Exploring Missing History Through Fashion

UNT alum combines passion for fashion design and multicultural studies to create dream job
Written by: 
Brittney Dear
Karen Bravo
Karen Bravo ('97)

Karen Bravo ('97) has landed her dream job at Pioneer Farms, a living history museum based in Austin, as a volunteer costume interpreter, where she leads school tours as an 1850s pioneer school teacher. Surprisingly, working at museums wasn't Bravo's original idea.

Since she was young, Bravo loved fashion and all of the colors and textures clothing presented.

"I was really creative as a child," Bravo says. "I always was drawing. And when I got to choose clothes, I would think about the color and the way it felt, and I would cut up little scraps of fabrics for dolls. I really just enjoyed the whole process of fashion."

After earning her bachelor's degree from UNT, Bravo worked as a freelance designer with her own studio in uptown Dallas, designing everything from bridesmaids dresses to uniforms for companies to soccer jerseys.

Shortly after, people began asking Bravo to teach fashion classes. In 2005, she decided to go to graduate school at Central Saint Martins University of the Arts London for her master's in design for textile futures. As one of the top design schools in the nation, Bravo was quite intimidated upon arrival, surrounded by fellow talented artists.

But the experience was beneficial for her in many ways.

"In London, I learned about how to have fun with fashion and how it can be a tool to share your unique personality. I saw amazing original street style of people mixing thrifted items and designer clothing with pride," Bravo says. "I really embraced my own sense of style living there and no longer feel pressure to follow any 'fashion rules.' My course work changed me as an artist and as a person."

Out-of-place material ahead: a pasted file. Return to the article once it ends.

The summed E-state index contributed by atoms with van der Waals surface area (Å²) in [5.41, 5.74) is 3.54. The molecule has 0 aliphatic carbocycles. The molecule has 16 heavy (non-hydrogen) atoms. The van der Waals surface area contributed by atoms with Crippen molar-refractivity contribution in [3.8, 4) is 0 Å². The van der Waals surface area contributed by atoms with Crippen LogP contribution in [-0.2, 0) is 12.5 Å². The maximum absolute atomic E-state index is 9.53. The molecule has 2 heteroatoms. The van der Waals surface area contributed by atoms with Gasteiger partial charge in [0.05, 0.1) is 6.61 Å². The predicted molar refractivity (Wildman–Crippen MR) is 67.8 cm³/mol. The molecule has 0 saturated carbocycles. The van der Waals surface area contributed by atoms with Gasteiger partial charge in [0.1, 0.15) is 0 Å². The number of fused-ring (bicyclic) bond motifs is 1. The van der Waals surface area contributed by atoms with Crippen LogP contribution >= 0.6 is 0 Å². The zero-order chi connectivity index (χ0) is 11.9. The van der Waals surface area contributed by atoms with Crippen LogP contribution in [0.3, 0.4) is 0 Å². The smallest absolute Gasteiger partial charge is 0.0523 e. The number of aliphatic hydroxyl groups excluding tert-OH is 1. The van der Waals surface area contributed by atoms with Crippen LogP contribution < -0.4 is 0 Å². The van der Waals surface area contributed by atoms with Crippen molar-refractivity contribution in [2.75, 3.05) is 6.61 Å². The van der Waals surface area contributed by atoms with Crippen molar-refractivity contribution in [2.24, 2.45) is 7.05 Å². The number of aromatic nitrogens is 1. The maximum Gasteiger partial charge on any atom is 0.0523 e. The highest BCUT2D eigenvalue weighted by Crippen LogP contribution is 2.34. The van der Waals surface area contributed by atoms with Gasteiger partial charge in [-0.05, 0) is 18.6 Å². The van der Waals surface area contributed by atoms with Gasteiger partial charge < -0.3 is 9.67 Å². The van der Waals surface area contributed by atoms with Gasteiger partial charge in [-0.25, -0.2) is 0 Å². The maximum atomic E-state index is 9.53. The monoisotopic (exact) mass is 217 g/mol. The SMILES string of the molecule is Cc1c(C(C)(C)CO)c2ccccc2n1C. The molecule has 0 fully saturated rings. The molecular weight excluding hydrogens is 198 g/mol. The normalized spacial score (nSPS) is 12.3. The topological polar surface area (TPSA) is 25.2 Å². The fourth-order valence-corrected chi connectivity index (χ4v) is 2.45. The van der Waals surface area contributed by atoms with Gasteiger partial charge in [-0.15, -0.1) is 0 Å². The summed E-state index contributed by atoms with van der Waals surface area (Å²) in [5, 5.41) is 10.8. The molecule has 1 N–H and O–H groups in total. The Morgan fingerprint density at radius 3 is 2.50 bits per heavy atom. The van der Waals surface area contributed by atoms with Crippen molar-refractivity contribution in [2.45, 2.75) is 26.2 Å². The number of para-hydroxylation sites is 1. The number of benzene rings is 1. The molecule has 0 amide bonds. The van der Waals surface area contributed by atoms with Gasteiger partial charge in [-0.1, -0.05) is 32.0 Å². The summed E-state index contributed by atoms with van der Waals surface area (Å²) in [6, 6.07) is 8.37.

After London, she went on to teach fashion design at the University of Texas at Austin for seven years. While there, Bravo began to question issues regarding body image, gender, sexuality and race in the fashion industry. She was especially curious as to why these topics were hardly addressed in the field, and she wanted that to change. She went on to earn a master's in multicultural women and gender studies from Texas Woman's University in 2020 and then met Laura Evans, coordinator of UNT's Art Museum Education certificate.

Karen Bravo
Karen Bravo is guiding students through the National Cowgirl Museum and Hall of Fame in Fort Worth, TX. The students are writing on clipboards while observing historic artifacts through panes of glass.

"I told Evans about my wild and wacky connection; I have a fashion background, but I have a passion about looking at fashion history differently. I have these ideas about what the future of fashion could look like," Bravo says. "Evans is a very creative thinker, and so she was like, 'I hear you. There's this place for you.' And the Art Museum Education Certificate is just what I needed; it was the missing piece."

Following the Art Museum Education certificate, Bravo landed a summer internship at the National Cowgirl Museum and Hall of Fame in Fort Worth, her dream place to work.

"I created a lesson plan for teachers called Woman of Color Pioneers, centering it around denim jeans," Bravo says. "I would talk to the kids about jeans, and then all of a sudden I'm talking about Clara Brown, a former slave, who started her own dry cleaning business."

Now teaching fashion classes at the Art Institute of Austin as an adjunct professor, Bravo is eagerly awaiting the opening of the Tejano Farms, one of the Pioneer Farms, which studies the lives of Mexican Americans from the 1800s and brings to light missing histories. Tejano Farms is set to open within a year. She says you have to work hard to achieve your dreams.

"Stick to your guns, keep trying, don't take no for an answer, and even if you do get a 'no,' you can just respectfully say 'thank you for your consideration,'" she says. "If you would have asked me how to achieve my dreams two years ago, I would have said, 'Well, I'm not sure,' but now, I guess I'm actually doing it."'

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